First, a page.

There has been some talk recently on Unitarian-Universalist blogs and listserves about boycotting the 2008 General Assembly, ostensibly because it will be located within a security zone and thus necessitate showing ID for admittance. General Assembly rarely fails to generate criticism, often rhetorically tied to issues of “justice,” “privilege,” “welcoming,” and/or “acceptance.” In fact, few large-scale actions by the UUA fail to provoke some sort of righteous outcry, regardless of the subject and regardless of which way the UUA decides on the issue.
Some commentators have taken the boycotters to task because they perceive the ID issue as relatively minor, especially compared to incidents and issues around previous General Assemblies. Why then has the anti-GA furor begun so early, and with such seeming (to some, at least) over-reaction?
One way to think about this is to divorce the calls for action from the actual particular issue at hand. If there is a persistent pattern–the UUA performs some action or makes a decision, especially surrounding GA, and people gnash their teeth, point accusingly at the Principles, and threaten to picket, stay away, or send angry email–then scholars of religious studies might profit by considering the pattern as the essential matter, with the changing issue(s) from year to year being of relatively less significance.
It may be that what we see here is an important UU religious practice, part of Unitarian-Universalist religious tradition. In addition to singing (and rewriting) hymns, attending Sunday morning church services, lighting the chalice, and so on, stereotyped expressions of outrage can serve as actual religious practices for many people. This is hardly limited to religious liberals–witness the predictable search by right-wing religious commentators for evidence of a “War on Christmas” each year. This doesn’t just serve to increase advertising revenue as it draws more listeners/viewers–it also functions as an important ceremony that heightens religious emotion, creates in-group solidarity, ritually and publicly expresses the fears and values of the group, and results in catharsis as various unrelated tensions are channeled into a manageable form that can be released by the simple acts of denunciation, self-righteous reaffirmation, and perhaps a little picketing or civil disobedience.
Outrage around GA could be part of a similar pattern and serve similar functions. Recall that an important part of the liberal religious heritage is the predilection for making public statements about issues of morality, ranging from simple expression of opinions to programs of intense and systematic action toward specific ends (think of liberals’ roles in the women’s suffrage and civil rights movements, for instance). With such a heritage it is natural for people to want to be outraged on some level, in order to publicly agitate and thus connect with the storied UU tradition of witness, courage, and religious/cultural progressivism. Such an attitude needs only a spark, really any spark will do, to set the routinized ritual of outrage, reaffirmation, and catharsis into motion. With suspicion of centralized authority and higher organization built into the DNA of Unitarian-Universalism, it’s small wonder that any action undertaken by the UUA or around GA risks setting off yet another round of denunciation as praxis. Sometimes it is the state or federal government or some other bureacracy that initiates the outrage cycle, but perhaps more often in liberal religious circles it is the near Other, rather than the far or utterly different Other, that is the target. On a smaller scale this pattern also repeats itself within districts, seminaries, and single congregations, with the Board, minister(s), and similar loci of authority providing the symbol against which to rail.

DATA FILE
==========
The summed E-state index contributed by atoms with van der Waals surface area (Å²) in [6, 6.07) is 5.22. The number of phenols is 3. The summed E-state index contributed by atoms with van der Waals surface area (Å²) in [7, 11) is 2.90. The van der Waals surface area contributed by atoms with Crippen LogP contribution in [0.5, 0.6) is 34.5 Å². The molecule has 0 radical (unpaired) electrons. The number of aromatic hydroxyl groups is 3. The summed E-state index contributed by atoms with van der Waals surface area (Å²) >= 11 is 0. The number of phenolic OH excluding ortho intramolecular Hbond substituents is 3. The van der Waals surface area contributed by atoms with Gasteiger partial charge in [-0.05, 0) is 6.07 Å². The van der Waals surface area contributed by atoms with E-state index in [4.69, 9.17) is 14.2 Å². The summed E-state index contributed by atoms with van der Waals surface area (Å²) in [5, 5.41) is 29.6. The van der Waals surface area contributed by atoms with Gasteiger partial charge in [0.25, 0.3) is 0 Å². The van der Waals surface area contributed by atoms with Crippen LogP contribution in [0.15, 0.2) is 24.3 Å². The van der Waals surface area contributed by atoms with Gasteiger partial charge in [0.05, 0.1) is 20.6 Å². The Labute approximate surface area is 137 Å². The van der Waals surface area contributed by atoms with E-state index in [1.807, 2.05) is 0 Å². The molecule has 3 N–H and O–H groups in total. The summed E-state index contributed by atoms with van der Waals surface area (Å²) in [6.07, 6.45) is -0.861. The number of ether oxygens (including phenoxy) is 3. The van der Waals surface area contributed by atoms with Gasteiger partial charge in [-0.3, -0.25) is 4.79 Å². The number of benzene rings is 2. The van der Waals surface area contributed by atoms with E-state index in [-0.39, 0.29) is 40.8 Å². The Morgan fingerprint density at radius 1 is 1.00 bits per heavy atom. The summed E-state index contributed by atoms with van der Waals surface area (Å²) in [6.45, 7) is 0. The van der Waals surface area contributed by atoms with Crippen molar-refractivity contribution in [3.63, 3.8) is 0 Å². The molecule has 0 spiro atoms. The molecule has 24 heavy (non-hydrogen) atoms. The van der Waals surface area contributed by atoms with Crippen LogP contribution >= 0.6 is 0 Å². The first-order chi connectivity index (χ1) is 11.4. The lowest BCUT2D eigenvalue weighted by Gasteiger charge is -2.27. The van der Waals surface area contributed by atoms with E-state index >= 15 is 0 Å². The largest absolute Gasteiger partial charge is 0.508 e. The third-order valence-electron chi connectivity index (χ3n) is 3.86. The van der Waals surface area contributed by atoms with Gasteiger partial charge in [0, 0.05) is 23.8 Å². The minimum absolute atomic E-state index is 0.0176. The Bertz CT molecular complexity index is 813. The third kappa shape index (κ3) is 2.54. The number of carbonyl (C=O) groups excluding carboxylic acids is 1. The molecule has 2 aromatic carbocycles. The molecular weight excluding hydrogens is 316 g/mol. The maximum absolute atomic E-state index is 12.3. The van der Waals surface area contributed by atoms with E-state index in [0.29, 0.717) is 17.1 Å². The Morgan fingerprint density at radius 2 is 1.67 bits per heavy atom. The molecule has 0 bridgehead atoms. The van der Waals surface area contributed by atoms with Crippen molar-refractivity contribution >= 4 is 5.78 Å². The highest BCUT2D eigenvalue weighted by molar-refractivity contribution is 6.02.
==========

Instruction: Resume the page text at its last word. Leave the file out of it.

Not all UUs are reactionary towards GA or the UUA, of course. In fact, a second form of Unitarian-Universalist ritual practice may be found in the responses to GA-outrage. Just as some UUs almost automatically assume the worst and call for strong measures, other UUs rush to denounce the denouncers. Here we see the tension in liberal religion between radicalism (sometimes for radicalism’s sake) and reason (sometimes expressed through moderate-ism and the equation of reason with reasonableness). Thus some UUs, building on the denomination’s strong history of progressivism, enact their spirituality through periodic outrage as praxis. Other UUs, building on the denomination’s founding principle of reason, enact their spirituality through rhetorically distancing themselves from perceived over-emotionality.
Neither is more authentically “UU.” Rather, both are inherited patterns of religiosity that have played themselves out innumerable times in liberal religion, and are unlikely to pass away anytime soon. This is not intended to belittle the feelings or actions of either group or any individuals, nor to suggest that some issues aren’t worth the outrage or that some people are reactionary in their aversion to protest calls. It is worth noting the overt and more subliminal (but no less strong) forms of religious practice that liberals engage in, the better to understand denominational dynamics and contextualize repetitive cycles within liberal religion.
For those who wish to explore the issue of IDs and accessibility at the 2008 GA, here are some links will shed further light (they are not intended as examples of outrage or anti-outrage, just sources of info and discussion):